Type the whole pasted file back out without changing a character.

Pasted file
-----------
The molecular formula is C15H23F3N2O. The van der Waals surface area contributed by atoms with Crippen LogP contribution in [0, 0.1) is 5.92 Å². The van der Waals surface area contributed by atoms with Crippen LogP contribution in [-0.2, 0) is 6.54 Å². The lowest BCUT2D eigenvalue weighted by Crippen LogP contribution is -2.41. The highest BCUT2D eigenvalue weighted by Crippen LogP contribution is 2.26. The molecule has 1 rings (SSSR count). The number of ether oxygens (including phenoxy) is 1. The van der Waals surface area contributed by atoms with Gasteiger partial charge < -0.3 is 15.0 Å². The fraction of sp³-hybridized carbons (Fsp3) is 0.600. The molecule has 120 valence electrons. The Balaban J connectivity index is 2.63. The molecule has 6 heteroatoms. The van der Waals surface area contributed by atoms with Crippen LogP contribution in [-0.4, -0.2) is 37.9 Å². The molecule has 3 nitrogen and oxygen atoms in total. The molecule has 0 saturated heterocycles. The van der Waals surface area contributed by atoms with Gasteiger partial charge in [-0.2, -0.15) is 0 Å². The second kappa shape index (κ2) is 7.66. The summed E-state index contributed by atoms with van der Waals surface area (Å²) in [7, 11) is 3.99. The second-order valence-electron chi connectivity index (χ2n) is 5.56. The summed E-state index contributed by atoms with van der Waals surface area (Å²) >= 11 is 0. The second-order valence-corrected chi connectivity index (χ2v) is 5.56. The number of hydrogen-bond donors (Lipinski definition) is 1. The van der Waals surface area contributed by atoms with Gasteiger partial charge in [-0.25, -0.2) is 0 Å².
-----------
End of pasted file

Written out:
The molecular formula is C15H23F3N2O. The van der Waals surface area contributed by atoms with Crippen LogP contribution in [0, 0.1) is 5.92 Å². The van der Waals surface area contributed by atoms with Crippen LogP contribution in [-0.2, 0) is 6.54 Å². The lowest BCUT2D eigenvalue weighted by Crippen LogP contribution is -2.41. The highest BCUT2D eigenvalue weighted by Crippen LogP contribution is 2.26. The molecule has 1 rings (SSSR count). The number of ether oxygens (including phenoxy) is 1. The van der Waals surface area contributed by atoms with Gasteiger partial charge < -0.3 is 15.0 Å². The fraction of sp³-hybridized carbons (Fsp3) is 0.600. The molecule has 120 valence electrons. The Balaban J connectivity index is 2.63. The molecule has 6 heteroatoms. The van der Waals surface area contributed by atoms with Crippen LogP contribution in [-0.4, -0.2) is 37.9 Å². The molecule has 3 nitrogen and oxygen atoms in total. The molecule has 0 saturated heterocycles. The van der Waals surface area contributed by atoms with Gasteiger partial charge in [-0.2, -0.15) is 0 Å². The second kappa shape index (κ2) is 7.66. The summed E-state index contributed by atoms with van der Waals surface area (Å²) in [7, 11) is 3.99. The second-order valence-electron chi connectivity index (χ2n) is 5.56. The summed E-state index contributed by atoms with van der Waals surface area (Å²) >= 11 is 0. The second-order valence-corrected chi connectivity index (χ2v) is 5.56. The number of hydrogen-bond donors (Lipinski definition) is 1. The van der Waals surface area contributed by atoms with Gasteiger partial charge in [-0.25, -0.2) is 0 Å².